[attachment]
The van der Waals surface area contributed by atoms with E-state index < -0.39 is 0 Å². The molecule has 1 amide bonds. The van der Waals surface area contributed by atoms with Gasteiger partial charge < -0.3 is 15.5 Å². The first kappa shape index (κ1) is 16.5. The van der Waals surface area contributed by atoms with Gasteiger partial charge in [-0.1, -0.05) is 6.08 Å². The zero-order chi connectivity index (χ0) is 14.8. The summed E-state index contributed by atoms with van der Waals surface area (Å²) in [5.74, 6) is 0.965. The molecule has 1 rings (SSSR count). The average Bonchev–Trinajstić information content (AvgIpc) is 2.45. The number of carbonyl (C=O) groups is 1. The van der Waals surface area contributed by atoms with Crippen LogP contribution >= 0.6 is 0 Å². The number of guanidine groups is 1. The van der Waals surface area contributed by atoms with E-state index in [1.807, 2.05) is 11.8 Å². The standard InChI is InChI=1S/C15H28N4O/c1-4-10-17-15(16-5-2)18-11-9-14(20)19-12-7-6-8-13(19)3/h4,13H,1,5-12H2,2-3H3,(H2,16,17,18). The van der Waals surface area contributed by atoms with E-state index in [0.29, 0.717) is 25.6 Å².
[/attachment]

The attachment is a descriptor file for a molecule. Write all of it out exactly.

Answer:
The van der Waals surface area contributed by atoms with E-state index < -0.39 is 0 Å². The molecule has 1 amide bonds. The van der Waals surface area contributed by atoms with Gasteiger partial charge < -0.3 is 15.5 Å². The first kappa shape index (κ1) is 16.5. The van der Waals surface area contributed by atoms with Gasteiger partial charge in [-0.1, -0.05) is 6.08 Å². The zero-order chi connectivity index (χ0) is 14.8. The summed E-state index contributed by atoms with van der Waals surface area (Å²) in [5.74, 6) is 0.965. The molecule has 1 rings (SSSR count). The average Bonchev–Trinajstić information content (AvgIpc) is 2.45. The number of carbonyl (C=O) groups is 1. The van der Waals surface area contributed by atoms with Crippen LogP contribution >= 0.6 is 0 Å². The number of guanidine groups is 1. The van der Waals surface area contributed by atoms with E-state index in [1.807, 2.05) is 11.8 Å². The standard InChI is InChI=1S/C15H28N4O/c1-4-10-17-15(16-5-2)18-11-9-14(20)19-12-7-6-8-13(19)3/h4,13H,1,5-12H2,2-3H3,(H2,16,17,18). The van der Waals surface area contributed by atoms with E-state index in [0.29, 0.717) is 25.6 Å².